Hoyne 2016 Gratitude Winter Warmer

beer-gratitudeBrewer: Hoyne Brewing, Victoria, BC
Style: Winter Warmer Ale
ABV: 8%
IBUs: Unlisted

Description: This is the fifth incarnation of Gratitude, which began as a seasonal release designed to thank Hoyne’s patrons for their support. And in the keeping with the tradition of Winter Warmers, this years offering is extra strong ale that is dark, malty, has a nice spicy flavor.

Tasting Notes: Well now, this is my fifth sampling of this beer over the years and I swear that it has been changing with time. Always, I have noted that the Gratitude Winter Warmer captures all the notes of a good winter ale without being overwhelming. But this year’s offering does seem more flavorful than previous ones. The hints of brown sugar and dark fruits are not just hints, and the notes of allspice are there in full. And all the while, the alcoholic strength manages to warm the insides without overwhelming the palate.

Appearance: Deep ruby/brown, clear, good foam retention and carbonation
Nose: Rich malt, brown sugar, raisins, figgy pudding, hint of allspice
Taste: Smooth malt, mineral tang, brown sugar, dark fruits, allspice
Aftertaste: Lingering malt flavor, minerals and spice
Overall: 10/10

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Lost Coast Winterbraun

LostCoastBrew_Color_LogoIn the course of my beer sampling, I rarely get farther south than the great state of Oregon. However, once in awhile I am afforded the opportunity to sample from as far south as California, the Golden Coast and beyond. And I am rarely disappointed or left feeling less rich for the experience.

Tonight was one such time. In my neck of the woods, the Lost Coast lineup has been making the rounds and I find myself wanting to include them in my repertoire. And since I’ve been determined to sample as many winter beers, this one seemed perfectly appropriate. And it was certainly no slouch when it came to delivering in both the flavor or balance of flavors department. Combining a brown ale with the stronger character of a winter beer (8% alc/vol) and roast chocolate, Lost Coast created something that warmed my ribs and tickled my fancy!

Appearance: Deep brown amber, transparent and good foam retentionNose: Strong notes of sugary malts, molasses and brown sugar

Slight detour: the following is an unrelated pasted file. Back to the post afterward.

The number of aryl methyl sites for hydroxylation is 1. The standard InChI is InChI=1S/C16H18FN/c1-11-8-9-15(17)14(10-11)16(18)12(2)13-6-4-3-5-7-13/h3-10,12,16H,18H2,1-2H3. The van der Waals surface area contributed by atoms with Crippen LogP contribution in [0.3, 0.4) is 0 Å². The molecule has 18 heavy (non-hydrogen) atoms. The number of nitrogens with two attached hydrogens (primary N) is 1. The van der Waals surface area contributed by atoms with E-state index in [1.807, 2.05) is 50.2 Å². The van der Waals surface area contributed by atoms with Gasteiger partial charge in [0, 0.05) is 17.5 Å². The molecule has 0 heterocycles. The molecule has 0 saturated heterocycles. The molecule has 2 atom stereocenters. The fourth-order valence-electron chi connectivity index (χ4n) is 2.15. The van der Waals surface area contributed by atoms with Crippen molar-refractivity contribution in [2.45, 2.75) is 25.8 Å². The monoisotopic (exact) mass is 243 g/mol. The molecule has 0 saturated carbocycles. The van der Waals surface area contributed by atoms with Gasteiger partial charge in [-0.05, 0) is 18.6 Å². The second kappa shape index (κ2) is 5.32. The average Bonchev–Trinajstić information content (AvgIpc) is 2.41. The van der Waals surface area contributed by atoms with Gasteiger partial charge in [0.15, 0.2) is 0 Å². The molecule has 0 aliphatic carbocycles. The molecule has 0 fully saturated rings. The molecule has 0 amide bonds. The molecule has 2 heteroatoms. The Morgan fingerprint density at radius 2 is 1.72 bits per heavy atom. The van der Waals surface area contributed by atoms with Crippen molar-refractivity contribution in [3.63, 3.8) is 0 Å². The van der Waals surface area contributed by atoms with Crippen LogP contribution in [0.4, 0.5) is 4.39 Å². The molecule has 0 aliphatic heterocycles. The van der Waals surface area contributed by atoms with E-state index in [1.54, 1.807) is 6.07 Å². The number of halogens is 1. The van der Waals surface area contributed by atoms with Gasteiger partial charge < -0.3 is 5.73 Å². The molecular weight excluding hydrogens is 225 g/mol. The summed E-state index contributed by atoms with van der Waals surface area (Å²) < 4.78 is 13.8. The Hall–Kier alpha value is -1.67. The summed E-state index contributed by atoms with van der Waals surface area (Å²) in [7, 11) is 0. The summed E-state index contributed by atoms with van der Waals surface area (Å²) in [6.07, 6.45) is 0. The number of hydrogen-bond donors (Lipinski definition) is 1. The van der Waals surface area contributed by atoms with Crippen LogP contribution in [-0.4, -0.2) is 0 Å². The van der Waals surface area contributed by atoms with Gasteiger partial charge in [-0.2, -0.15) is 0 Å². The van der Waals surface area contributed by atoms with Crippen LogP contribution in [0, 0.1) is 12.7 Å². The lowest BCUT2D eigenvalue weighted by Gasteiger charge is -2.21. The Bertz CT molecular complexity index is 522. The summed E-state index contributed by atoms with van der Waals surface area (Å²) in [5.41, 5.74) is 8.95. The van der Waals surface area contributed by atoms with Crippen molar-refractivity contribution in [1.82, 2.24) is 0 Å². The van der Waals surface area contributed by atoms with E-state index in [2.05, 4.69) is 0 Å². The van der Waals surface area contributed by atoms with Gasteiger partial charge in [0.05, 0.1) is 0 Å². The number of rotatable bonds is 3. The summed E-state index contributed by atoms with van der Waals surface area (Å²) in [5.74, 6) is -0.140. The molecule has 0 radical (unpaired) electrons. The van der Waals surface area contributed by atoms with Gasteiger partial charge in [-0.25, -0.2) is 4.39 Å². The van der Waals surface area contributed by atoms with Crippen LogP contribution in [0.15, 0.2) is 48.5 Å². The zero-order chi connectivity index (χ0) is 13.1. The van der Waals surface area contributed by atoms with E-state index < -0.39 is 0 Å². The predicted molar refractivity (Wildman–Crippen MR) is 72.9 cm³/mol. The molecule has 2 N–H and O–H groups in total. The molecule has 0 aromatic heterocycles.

Taste: Sweet malts, giving way to crisp dose of hops, roasted nuts and dark cocoa
Aftertaste: Slight coarseness and lingering bitter finish
Overall: 8.5/10

winterbraunOne of the nicest things about this winter beer was the fact that the chocolate comes through in a subtler tones, rather than being heavily overt. What’s more, the dark brown profile and rich, sugary flavor are very appealing and combine with with the beer’s decidedly strong alcohol content. I’ve already earmarked some of their regular fruit-infused beers for consumption, and will be back with some of those just as soon as the right kind of weather rolls around. Somehow, it’s just got to be warm and sunny in order for fruit beer to be appropriate… Wait for it!

Philips Green Reaper Fresh Hop IPA

It seems just about everybody in Victoria was getting on the “wet-hopped” thing this past summer. First there was Hoyne’s Wolf Vine Pale Ale, then Driftwood’s Sartori Harvest IPA, and now Philips Green Reaper. What do these three venerable breweries and these most recent products have in common? They are all fresh-hopped (aka. wet hopped), meaning they use hops  that are local and fresh off the vine rather than of the usual, dried variety.

However, whereas the previous two beers used Sartori hops fresh from Vancouver, Philips uses Willamette hops were harvested from Nanaimo, mere hours before they were added to this latest limited release. Though I came to it late this past summer, I am happy to add it to my review lineup now.

Appearance: Light, rosy amber, good clarity, low foam
Nose: Light scent of floral and citrus hops
Taste: Light, sweet malts accented by mixed hops palate, herbal, mild citrus,
Aftertaste: Light bitterness, quite smooth and clean
Overall: 8/10

You may notice the word “light” being featured here a few times. Well, there’s a reason for that. As is the case with all fresh-hopped beers that I have now sampled, the flavors are quite subtle and smooth. There is of course the usual combination of citrus and grassy bitterness, but they come across as more subdued and layered. As we are now coming into winter, I have to admit that I will miss this variety of beer which I am quite new to. However, I’m quite sure the winter seasonals will keep me entertained until next summer!